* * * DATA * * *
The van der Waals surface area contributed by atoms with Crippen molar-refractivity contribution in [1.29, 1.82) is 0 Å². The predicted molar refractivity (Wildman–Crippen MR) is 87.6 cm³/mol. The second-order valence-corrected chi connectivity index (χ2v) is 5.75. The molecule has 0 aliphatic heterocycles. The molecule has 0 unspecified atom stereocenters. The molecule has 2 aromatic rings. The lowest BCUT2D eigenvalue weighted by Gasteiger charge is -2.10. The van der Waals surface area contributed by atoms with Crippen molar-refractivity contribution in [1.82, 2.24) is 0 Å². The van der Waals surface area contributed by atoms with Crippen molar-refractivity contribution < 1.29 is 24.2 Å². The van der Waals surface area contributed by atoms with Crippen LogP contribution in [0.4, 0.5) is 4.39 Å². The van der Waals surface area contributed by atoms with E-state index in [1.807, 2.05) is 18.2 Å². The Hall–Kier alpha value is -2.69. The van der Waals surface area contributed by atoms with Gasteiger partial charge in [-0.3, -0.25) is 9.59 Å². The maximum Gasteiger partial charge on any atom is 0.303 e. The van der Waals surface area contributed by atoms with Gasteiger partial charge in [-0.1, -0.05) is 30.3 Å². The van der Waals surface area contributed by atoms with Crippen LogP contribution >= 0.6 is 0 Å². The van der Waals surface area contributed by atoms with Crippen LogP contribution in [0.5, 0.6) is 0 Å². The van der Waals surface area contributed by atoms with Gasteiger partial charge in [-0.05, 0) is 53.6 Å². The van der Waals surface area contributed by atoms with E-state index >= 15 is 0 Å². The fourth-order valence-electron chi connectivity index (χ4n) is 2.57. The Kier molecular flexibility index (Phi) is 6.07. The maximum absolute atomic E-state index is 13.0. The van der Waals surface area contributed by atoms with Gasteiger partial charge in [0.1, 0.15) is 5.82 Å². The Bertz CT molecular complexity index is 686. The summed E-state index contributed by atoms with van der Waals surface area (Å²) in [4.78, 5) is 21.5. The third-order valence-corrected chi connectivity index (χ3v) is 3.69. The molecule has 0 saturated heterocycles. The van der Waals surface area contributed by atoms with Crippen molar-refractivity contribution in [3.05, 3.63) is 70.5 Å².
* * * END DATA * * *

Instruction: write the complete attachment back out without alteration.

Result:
The van der Waals surface area contributed by atoms with Crippen molar-refractivity contribution in [1.29, 1.82) is 0 Å². The predicted molar refractivity (Wildman–Crippen MR) is 87.6 cm³/mol. The second-order valence-corrected chi connectivity index (χ2v) is 5.75. The molecule has 0 aliphatic heterocycles. The molecule has 0 unspecified atom stereocenters. The molecule has 2 aromatic rings. The lowest BCUT2D eigenvalue weighted by Gasteiger charge is -2.10. The van der Waals surface area contributed by atoms with Crippen molar-refractivity contribution in [1.82, 2.24) is 0 Å². The van der Waals surface area contributed by atoms with Crippen molar-refractivity contribution < 1.29 is 24.2 Å². The van der Waals surface area contributed by atoms with Crippen LogP contribution in [0.4, 0.5) is 4.39 Å². The van der Waals surface area contributed by atoms with E-state index in [1.807, 2.05) is 18.2 Å². The Hall–Kier alpha value is -2.69. The van der Waals surface area contributed by atoms with Gasteiger partial charge in [-0.3, -0.25) is 9.59 Å². The maximum Gasteiger partial charge on any atom is 0.303 e. The van der Waals surface area contributed by atoms with Gasteiger partial charge in [-0.1, -0.05) is 30.3 Å². The van der Waals surface area contributed by atoms with Crippen LogP contribution >= 0.6 is 0 Å². The van der Waals surface area contributed by atoms with Crippen LogP contribution in [0.5, 0.6) is 0 Å². The van der Waals surface area contributed by atoms with Gasteiger partial charge in [-0.05, 0) is 53.6 Å². The van der Waals surface area contributed by atoms with E-state index >= 15 is 0 Å². The fourth-order valence-electron chi connectivity index (χ4n) is 2.57. The Kier molecular flexibility index (Phi) is 6.07. The maximum absolute atomic E-state index is 13.0. The van der Waals surface area contributed by atoms with Gasteiger partial charge in [0.1, 0.15) is 5.82 Å². The Bertz CT molecular complexity index is 686. The summed E-state index contributed by atoms with van der Waals surface area (Å²) in [4.78, 5) is 21.5. The third-order valence-corrected chi connectivity index (χ3v) is 3.69. The molecule has 0 saturated heterocycles. The van der Waals surface area contributed by atoms with Crippen molar-refractivity contribution in [3.05, 3.63) is 70.5 Å².